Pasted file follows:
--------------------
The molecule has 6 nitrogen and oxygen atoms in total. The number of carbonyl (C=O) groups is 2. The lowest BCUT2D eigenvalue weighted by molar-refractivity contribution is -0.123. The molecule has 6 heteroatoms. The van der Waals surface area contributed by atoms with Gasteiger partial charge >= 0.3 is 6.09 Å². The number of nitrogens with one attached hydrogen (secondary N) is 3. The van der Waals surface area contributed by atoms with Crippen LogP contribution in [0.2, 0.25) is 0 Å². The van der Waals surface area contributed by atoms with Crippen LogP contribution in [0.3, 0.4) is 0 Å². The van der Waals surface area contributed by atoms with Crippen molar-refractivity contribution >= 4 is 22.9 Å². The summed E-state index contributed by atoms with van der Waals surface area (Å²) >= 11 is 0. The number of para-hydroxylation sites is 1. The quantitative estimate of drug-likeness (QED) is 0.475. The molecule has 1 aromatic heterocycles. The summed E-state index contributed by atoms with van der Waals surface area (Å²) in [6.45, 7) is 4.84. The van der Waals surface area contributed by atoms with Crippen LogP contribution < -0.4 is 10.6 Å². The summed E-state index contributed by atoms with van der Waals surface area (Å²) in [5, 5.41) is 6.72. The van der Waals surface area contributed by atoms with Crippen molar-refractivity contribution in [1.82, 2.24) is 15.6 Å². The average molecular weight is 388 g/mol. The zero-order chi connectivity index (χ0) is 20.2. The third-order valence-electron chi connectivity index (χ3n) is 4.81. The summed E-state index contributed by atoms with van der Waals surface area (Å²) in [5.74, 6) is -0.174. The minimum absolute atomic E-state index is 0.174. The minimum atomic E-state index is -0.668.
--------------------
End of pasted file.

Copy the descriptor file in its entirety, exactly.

The molecule has 6 nitrogen and oxygen atoms in total. The number of carbonyl (C=O) groups is 2. The lowest BCUT2D eigenvalue weighted by molar-refractivity contribution is -0.123. The molecule has 6 heteroatoms. The van der Waals surface area contributed by atoms with Gasteiger partial charge >= 0.3 is 6.09 Å². The number of nitrogens with one attached hydrogen (secondary N) is 3. The van der Waals surface area contributed by atoms with Crippen LogP contribution in [0.2, 0.25) is 0 Å². The van der Waals surface area contributed by atoms with Crippen LogP contribution in [0.3, 0.4) is 0 Å². The van der Waals surface area contributed by atoms with Crippen molar-refractivity contribution >= 4 is 22.9 Å². The summed E-state index contributed by atoms with van der Waals surface area (Å²) >= 11 is 0. The number of para-hydroxylation sites is 1. The quantitative estimate of drug-likeness (QED) is 0.475. The molecule has 1 aromatic heterocycles. The summed E-state index contributed by atoms with van der Waals surface area (Å²) in [6.45, 7) is 4.84. The van der Waals surface area contributed by atoms with Crippen LogP contribution < -0.4 is 10.6 Å². The summed E-state index contributed by atoms with van der Waals surface area (Å²) in [5, 5.41) is 6.72. The van der Waals surface area contributed by atoms with Crippen molar-refractivity contribution in [1.82, 2.24) is 15.6 Å². The average molecular weight is 388 g/mol. The zero-order chi connectivity index (χ0) is 20.2. The third-order valence-electron chi connectivity index (χ3n) is 4.81. The summed E-state index contributed by atoms with van der Waals surface area (Å²) in [5.74, 6) is -0.174. The minimum absolute atomic E-state index is 0.174. The minimum atomic E-state index is -0.668.